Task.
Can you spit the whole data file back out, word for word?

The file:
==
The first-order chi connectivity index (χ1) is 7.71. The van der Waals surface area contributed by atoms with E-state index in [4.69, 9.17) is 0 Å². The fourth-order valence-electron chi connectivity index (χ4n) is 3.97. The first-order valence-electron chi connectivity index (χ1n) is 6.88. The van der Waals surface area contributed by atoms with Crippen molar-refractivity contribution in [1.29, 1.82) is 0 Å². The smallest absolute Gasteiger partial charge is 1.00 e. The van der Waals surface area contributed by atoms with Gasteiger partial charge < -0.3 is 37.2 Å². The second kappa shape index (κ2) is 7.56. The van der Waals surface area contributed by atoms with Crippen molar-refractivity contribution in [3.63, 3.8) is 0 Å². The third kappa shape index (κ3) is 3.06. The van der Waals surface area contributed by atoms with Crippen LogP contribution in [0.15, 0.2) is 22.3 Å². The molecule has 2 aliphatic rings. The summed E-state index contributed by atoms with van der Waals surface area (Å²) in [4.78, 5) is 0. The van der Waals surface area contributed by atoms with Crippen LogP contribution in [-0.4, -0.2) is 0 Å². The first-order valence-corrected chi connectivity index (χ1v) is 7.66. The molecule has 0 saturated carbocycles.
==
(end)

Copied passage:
The first-order chi connectivity index (χ1) is 7.71. The van der Waals surface area contributed by atoms with E-state index in [4.69, 9.17) is 0 Å². The fourth-order valence-electron chi connectivity index (χ4n) is 3.97. The first-order valence-electron chi connectivity index (χ1n) is 6.88. The van der Waals surface area contributed by atoms with Crippen molar-refractivity contribution in [1.29, 1.82) is 0 Å². The smallest absolute Gasteiger partial charge is 1.00 e. The van der Waals surface area contributed by atoms with Gasteiger partial charge < -0.3 is 37.2 Å². The second kappa shape index (κ2) is 7.56. The van der Waals surface area contributed by atoms with Crippen molar-refractivity contribution in [3.63, 3.8) is 0 Å². The third kappa shape index (κ3) is 3.06. The van der Waals surface area contributed by atoms with Crippen LogP contribution in [0.15, 0.2) is 22.3 Å². The molecule has 2 aliphatic rings. The summed E-state index contributed by atoms with van der Waals surface area (Å²) in [4.78, 5) is 0. The van der Waals surface area contributed by atoms with Crippen LogP contribution in [-0.4, -0.2) is 0 Å². The first-order valence-corrected chi connectivity index (χ1v) is 7.66. The molecule has 0 saturated carbocycles.